Additionally to the great answer of Erti-Chris Eelmaa – there’s annoying window.navigator.webdriver and it is read-only. Even if you change the value of it to false, it will still have true. That’s why the browser driven by automated software can still be detected.


The variable is managed by the flag --enable-automation in chrome. The chromedriver launches Chrome with that flag and Chrome sets the window.navigator.webdriver to true. You can find it here. You need to add to "exclude switches" the flag. For instance (Go):

package main

import (

func main() {

caps := selenium.Capabilities{
    "browserName": "chrome",

chromeCaps := chrome.Capabilities{
    Path:            "/path/to/chrome-binary",
    ExcludeSwitches: []string{"enable-automation"},

wd, err := selenium.NewRemote(caps, fmt.Sprintf("http://localhost:%d/wd/hub", 4444))
Answered By: FDG

One more thing I found is that some websites uses a platform that checks the User Agent. If the value contains: “HeadlessChrome” the behavior can be weird when using headless mode.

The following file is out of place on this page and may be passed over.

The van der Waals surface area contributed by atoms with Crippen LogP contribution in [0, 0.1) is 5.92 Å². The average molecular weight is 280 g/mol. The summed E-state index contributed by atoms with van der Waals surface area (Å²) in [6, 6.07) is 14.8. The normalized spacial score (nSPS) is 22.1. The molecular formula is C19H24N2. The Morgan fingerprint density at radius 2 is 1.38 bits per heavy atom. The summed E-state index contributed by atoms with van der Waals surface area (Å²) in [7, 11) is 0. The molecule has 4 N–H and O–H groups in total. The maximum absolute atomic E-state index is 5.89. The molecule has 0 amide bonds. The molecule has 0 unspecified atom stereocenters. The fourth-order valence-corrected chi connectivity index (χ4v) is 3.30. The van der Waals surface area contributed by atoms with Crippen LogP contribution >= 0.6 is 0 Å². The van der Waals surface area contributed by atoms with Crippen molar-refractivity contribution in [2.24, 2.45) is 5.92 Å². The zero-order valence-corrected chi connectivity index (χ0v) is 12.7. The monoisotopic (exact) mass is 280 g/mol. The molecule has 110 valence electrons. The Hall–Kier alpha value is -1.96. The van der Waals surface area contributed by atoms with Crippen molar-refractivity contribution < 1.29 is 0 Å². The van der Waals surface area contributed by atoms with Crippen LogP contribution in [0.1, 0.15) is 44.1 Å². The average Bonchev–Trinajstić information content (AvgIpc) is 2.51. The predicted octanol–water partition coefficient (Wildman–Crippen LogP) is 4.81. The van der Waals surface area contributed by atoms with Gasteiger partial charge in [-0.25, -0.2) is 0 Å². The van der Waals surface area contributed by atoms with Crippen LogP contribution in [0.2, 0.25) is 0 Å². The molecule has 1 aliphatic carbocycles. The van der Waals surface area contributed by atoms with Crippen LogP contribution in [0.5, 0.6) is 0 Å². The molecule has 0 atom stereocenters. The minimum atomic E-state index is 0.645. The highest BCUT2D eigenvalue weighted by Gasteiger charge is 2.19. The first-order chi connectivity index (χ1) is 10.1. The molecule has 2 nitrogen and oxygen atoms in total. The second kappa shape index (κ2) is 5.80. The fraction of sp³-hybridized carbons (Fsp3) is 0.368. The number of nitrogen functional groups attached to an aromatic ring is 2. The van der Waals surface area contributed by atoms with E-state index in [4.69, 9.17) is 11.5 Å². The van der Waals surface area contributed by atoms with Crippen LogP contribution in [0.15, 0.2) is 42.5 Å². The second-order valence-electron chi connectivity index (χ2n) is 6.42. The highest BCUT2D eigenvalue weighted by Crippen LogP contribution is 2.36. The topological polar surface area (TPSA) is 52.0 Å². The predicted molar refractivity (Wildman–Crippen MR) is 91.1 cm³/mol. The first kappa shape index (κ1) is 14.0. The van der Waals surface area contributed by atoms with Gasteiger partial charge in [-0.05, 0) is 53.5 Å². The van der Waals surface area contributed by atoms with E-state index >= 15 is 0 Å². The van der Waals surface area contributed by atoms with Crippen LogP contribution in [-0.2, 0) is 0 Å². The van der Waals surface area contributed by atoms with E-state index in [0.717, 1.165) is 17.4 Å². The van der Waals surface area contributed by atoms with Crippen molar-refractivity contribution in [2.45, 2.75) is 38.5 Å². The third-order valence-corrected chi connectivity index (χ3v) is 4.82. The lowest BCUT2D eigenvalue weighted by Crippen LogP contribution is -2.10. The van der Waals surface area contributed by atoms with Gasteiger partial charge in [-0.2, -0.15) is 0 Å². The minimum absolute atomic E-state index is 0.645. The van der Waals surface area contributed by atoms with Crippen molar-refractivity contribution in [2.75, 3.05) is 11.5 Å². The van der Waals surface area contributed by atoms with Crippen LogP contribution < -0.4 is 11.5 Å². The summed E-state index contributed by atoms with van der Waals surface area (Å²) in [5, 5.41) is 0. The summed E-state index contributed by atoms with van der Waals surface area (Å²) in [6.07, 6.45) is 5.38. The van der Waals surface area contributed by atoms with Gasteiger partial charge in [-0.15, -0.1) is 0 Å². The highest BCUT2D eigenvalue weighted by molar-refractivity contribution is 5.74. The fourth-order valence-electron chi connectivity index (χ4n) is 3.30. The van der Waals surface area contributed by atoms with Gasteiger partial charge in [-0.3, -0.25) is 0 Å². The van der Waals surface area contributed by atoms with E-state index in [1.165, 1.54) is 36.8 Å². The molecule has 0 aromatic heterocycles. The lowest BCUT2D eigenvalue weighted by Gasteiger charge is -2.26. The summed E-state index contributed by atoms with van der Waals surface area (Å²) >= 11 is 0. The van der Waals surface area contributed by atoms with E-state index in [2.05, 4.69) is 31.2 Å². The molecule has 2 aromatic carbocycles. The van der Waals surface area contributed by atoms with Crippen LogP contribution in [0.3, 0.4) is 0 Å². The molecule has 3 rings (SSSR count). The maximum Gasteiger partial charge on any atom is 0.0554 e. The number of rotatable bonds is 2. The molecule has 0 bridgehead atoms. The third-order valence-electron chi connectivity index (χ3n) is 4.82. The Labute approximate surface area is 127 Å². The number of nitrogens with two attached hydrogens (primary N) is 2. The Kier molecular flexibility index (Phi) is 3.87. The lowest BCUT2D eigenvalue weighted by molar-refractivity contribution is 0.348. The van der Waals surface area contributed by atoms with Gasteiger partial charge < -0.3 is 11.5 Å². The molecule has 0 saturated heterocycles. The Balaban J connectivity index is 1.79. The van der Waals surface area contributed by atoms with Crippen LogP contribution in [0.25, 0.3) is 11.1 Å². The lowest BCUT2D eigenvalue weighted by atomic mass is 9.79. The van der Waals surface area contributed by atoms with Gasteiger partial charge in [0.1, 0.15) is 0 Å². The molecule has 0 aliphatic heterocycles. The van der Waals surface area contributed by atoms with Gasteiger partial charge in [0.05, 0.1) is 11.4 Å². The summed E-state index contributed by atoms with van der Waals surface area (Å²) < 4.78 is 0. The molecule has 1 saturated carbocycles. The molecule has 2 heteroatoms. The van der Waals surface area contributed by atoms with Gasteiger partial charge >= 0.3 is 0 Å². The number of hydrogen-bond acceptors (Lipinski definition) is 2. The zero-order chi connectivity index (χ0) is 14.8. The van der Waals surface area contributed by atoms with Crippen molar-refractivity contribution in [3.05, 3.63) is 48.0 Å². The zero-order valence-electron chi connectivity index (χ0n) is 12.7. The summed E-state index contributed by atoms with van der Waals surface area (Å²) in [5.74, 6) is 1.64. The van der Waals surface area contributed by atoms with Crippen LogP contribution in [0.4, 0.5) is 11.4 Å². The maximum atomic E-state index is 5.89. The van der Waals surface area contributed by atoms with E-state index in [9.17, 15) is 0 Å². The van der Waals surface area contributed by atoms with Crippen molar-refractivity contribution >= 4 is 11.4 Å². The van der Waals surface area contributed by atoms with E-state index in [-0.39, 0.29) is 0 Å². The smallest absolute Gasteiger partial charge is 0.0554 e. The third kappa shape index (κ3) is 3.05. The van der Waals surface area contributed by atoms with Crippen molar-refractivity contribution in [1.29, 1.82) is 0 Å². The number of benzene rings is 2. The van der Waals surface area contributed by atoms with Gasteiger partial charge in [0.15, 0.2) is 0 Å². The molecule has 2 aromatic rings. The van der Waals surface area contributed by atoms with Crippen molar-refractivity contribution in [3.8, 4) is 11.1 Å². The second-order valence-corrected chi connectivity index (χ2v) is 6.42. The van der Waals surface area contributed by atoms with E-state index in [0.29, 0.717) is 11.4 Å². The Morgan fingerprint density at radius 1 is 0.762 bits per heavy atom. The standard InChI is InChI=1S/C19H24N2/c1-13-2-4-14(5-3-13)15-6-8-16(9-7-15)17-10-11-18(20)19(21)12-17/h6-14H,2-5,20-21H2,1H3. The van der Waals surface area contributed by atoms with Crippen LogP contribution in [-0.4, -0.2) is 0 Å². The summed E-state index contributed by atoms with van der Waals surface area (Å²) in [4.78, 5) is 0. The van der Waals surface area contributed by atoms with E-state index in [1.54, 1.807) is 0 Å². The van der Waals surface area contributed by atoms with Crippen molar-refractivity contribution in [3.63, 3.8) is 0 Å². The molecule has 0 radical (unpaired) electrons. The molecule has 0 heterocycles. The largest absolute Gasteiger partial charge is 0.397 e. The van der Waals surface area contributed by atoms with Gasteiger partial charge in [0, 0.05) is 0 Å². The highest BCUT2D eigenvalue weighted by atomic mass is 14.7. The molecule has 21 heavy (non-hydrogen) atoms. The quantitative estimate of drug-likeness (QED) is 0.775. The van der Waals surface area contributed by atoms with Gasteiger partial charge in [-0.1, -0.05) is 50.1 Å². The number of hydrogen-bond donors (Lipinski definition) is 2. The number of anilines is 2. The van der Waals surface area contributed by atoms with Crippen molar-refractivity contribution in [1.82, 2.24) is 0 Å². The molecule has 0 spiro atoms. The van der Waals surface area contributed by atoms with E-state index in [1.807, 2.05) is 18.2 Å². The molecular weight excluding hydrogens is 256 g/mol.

The workaround for that will be to override the user agent value, for example in Java:

chromeOptions.addArguments("--user-agent=Mozilla/5.0 (Macintosh; Intel Mac OS X 10_13_6) AppleWebKit/537.36 (KHTML, like Gecko) Chrome/73.0.3683.86 Safari/537.36");
Answered By: Adi Ohana

I’ve found changing the JavaScript "key" variable like this:

//Fools the website into believing a human is navigating it
((JavascriptExecutor)driver).executeScript("window.key = "blahblah";");

works for some websites when using Selenium WebDriver along with Google Chrome, since many sites check for this variable in order to avoid being scraped by Selenium.

Answered By: Juliagu

You can try to use the parameter “enable-automation”

var options = new ChromeOptions();

// hide selenium
options.AddExcludedArguments(new List<string>() { "enable-automation" });

var driver = new ChromeDriver(ChromeDriverService.CreateDefaultService(), options);

But, I want to warn that this ability was fixed in ChromeDriver 79.0.3945.16.
So probably you should use older versions of chrome.

Also, as another option, you can try using InternetExplorerDriver instead of Chrome. As for me, IE does not block at all without any hacks.

And for more info try to take a look here:

Selenium webdriver: Modifying navigator.webdriver flag to prevent selenium detection

Unable to hide "Chrome is being controlled by automated software" infobar within Chrome v76

Answered By: Serhii Matvienko